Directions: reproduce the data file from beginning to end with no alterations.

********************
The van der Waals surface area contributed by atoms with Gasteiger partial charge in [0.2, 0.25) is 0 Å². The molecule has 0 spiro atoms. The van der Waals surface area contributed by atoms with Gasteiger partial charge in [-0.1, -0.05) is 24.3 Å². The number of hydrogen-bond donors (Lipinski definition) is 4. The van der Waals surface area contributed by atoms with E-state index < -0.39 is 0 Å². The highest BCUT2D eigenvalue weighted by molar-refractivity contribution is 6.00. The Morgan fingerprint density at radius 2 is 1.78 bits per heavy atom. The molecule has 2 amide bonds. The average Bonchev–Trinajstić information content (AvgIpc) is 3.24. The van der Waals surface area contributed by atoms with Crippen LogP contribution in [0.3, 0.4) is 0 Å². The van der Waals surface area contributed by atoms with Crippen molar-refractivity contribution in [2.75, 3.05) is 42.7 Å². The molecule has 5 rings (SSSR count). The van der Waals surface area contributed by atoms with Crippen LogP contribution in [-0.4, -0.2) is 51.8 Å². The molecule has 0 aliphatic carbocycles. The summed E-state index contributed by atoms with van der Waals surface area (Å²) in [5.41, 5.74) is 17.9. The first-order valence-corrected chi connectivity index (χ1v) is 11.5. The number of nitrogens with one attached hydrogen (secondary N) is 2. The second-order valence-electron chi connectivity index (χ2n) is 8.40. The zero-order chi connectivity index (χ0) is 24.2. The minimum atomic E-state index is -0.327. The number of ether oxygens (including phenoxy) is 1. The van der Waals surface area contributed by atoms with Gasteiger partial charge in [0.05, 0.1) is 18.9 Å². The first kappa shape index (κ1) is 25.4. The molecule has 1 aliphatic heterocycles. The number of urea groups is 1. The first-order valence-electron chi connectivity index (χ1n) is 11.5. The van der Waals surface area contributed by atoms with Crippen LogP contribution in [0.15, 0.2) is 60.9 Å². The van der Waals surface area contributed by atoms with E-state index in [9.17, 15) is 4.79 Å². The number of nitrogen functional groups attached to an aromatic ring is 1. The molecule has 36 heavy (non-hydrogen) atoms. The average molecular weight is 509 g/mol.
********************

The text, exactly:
The van der Waals surface area contributed by atoms with Gasteiger partial charge in [0.2, 0.25) is 0 Å². The molecule has 0 spiro atoms. The van der Waals surface area contributed by atoms with Gasteiger partial charge in [-0.1, -0.05) is 24.3 Å². The number of hydrogen-bond donors (Lipinski definition) is 4. The van der Waals surface area contributed by atoms with E-state index < -0.39 is 0 Å². The highest BCUT2D eigenvalue weighted by molar-refractivity contribution is 6.00. The Morgan fingerprint density at radius 2 is 1.78 bits per heavy atom. The molecule has 2 amide bonds. The average Bonchev–Trinajstić information content (AvgIpc) is 3.24. The van der Waals surface area contributed by atoms with Crippen LogP contribution in [0.3, 0.4) is 0 Å². The van der Waals surface area contributed by atoms with Crippen molar-refractivity contribution in [2.75, 3.05) is 42.7 Å². The molecule has 5 rings (SSSR count). The van der Waals surface area contributed by atoms with Crippen LogP contribution in [-0.4, -0.2) is 51.8 Å². The molecule has 0 aliphatic carbocycles. The summed E-state index contributed by atoms with van der Waals surface area (Å²) in [5.41, 5.74) is 17.9. The first-order valence-corrected chi connectivity index (χ1v) is 11.5. The number of nitrogens with one attached hydrogen (secondary N) is 2. The second-order valence-electron chi connectivity index (χ2n) is 8.40. The zero-order chi connectivity index (χ0) is 24.2. The minimum atomic E-state index is -0.327. The number of ether oxygens (including phenoxy) is 1. The van der Waals surface area contributed by atoms with Gasteiger partial charge in [0.05, 0.1) is 18.9 Å². The first kappa shape index (κ1) is 25.4. The molecule has 1 aliphatic heterocycles. The number of urea groups is 1. The first-order valence-electron chi connectivity index (χ1n) is 11.5. The van der Waals surface area contributed by atoms with Crippen LogP contribution in [0.15, 0.2) is 60.9 Å². The van der Waals surface area contributed by atoms with E-state index in [9.17, 15) is 4.79 Å². The number of nitrogen functional groups attached to an aromatic ring is 1. The molecule has 36 heavy (non-hydrogen) atoms. The average molecular weight is 509 g/mol.